Multicolored wheel divided into 7 equal sections Recruitment, Training and Development, Benifits and Compensation, Communicating, Employee Relations, Recordkeeping, and Health safety and security with Legal compliance written on the outer edge and company strategy in the center benefits and compensation is emphasized

Payroll Recordkeeping

Question:

I recently received a letter from my payroll provider reminding me to download my payroll records from last year before they were purged. I thought payroll records had to be retained for a certain number of years?

Answer:

You are correct – payroll records need to be maintained for at least 5 years following termination. However, it is the employer’s responsibility to maintain these records and not the payroll provider. We have heard various accounts of the length of time a third party payroll company will keep such records. To be safe, check with your provider to learn their policy on keeping records and don’t assume they are following the federal guidelines – they are not legally required to do so. Then make sure you are keeping sufficient copies of these records in accordance with federal law.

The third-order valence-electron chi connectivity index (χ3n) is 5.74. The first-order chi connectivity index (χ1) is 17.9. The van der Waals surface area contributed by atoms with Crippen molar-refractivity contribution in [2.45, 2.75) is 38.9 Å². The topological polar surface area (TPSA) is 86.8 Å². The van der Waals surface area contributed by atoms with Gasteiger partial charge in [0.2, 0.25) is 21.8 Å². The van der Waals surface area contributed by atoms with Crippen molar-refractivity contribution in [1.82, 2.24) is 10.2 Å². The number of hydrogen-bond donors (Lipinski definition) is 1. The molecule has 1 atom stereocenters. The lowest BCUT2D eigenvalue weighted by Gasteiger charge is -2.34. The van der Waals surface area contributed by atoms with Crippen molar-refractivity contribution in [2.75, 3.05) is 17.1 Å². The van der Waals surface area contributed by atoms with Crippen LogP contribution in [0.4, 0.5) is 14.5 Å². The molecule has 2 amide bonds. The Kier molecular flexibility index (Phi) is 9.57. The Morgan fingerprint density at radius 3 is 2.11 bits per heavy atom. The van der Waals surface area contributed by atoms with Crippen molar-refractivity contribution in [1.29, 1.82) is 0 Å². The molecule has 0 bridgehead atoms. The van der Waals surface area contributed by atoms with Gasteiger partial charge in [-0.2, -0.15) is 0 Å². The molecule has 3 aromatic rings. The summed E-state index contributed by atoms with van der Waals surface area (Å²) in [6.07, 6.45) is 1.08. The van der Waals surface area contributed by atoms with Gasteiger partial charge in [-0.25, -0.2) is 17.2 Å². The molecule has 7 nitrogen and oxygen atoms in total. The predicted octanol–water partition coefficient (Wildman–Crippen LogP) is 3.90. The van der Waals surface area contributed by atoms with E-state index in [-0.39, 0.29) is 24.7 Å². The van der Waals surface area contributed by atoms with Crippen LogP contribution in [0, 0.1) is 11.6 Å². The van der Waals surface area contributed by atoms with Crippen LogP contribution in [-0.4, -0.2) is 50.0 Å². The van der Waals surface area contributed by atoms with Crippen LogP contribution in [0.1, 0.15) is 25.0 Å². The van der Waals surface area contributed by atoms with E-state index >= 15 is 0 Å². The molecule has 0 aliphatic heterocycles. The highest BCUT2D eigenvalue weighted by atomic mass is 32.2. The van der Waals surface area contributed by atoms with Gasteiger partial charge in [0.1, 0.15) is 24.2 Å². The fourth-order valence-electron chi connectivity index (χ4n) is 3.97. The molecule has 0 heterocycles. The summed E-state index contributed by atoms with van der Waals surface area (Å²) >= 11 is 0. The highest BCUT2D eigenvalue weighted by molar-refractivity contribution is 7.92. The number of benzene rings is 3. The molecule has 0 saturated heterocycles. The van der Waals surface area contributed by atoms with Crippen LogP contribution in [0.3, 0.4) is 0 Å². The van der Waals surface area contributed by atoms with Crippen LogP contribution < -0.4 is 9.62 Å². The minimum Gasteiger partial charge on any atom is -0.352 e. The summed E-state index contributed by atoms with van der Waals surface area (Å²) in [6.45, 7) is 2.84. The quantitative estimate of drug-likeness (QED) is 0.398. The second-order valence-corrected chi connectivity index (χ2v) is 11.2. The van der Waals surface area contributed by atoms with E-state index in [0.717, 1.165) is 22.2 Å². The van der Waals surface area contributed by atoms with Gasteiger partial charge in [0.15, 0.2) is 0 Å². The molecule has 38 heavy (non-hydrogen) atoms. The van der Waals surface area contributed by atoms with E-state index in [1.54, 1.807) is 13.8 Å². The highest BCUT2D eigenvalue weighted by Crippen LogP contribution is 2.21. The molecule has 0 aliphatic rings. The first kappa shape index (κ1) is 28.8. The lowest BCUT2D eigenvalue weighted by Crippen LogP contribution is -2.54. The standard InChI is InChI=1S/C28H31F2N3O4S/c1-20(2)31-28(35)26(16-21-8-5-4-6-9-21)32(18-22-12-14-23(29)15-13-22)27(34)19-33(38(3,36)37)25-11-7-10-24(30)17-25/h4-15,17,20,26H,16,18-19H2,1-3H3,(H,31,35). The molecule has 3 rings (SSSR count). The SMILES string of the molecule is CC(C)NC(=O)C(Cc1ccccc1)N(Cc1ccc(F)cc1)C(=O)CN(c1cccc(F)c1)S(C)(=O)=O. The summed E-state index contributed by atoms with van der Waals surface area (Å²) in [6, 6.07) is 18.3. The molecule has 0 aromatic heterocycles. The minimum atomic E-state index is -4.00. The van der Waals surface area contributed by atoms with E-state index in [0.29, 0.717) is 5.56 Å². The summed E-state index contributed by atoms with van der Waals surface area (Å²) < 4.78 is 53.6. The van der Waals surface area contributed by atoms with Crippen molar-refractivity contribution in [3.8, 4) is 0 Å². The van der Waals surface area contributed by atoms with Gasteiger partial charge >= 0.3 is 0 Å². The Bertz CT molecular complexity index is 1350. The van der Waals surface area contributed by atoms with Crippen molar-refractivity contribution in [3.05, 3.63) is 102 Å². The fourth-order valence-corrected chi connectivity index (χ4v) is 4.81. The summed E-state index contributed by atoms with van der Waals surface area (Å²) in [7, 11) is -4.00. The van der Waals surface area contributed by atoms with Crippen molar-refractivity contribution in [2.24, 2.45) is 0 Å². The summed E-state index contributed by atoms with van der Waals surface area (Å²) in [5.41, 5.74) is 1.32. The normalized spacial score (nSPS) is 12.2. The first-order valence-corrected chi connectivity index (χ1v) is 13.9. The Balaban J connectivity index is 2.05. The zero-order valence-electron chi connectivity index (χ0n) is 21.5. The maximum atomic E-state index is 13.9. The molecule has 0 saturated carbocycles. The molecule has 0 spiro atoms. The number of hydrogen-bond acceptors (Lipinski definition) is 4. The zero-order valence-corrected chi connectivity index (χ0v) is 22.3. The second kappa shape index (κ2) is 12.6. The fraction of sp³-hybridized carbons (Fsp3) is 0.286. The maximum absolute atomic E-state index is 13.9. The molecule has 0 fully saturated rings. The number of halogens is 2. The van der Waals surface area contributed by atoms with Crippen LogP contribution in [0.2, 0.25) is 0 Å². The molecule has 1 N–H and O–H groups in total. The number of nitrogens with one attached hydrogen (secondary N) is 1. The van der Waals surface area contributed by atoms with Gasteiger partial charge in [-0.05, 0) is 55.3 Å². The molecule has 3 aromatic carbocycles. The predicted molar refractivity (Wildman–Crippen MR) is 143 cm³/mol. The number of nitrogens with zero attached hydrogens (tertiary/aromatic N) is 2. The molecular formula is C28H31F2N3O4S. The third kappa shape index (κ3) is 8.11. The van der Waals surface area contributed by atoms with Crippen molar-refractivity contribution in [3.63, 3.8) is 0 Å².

We asked our payroll provider – Think Pay – how they handle payroll recordkeeping.  Think Pay confirmed that they are not required by law to maintain records for clients beyond one year. However, they have not purged any client records in the 10 years that they’ve been in business. Plus, they send clients a CD at the end of each year containing all records for the year (including quarterly reports, tax filings, and W2s).

Recordkeeping is full of “if this, then that” situations. You will often hear us say “it depends” when asking about personnel files and recordkeeping. Keep the guesswork out of keeping your files in order and up-to-date. Strategic HR, inc. has a handy desktop reference ready to guide you on the documents you can keep together in an employee file and how long you need to keep them. Visit our HR Store to request a copy of our Recordkeeping reference.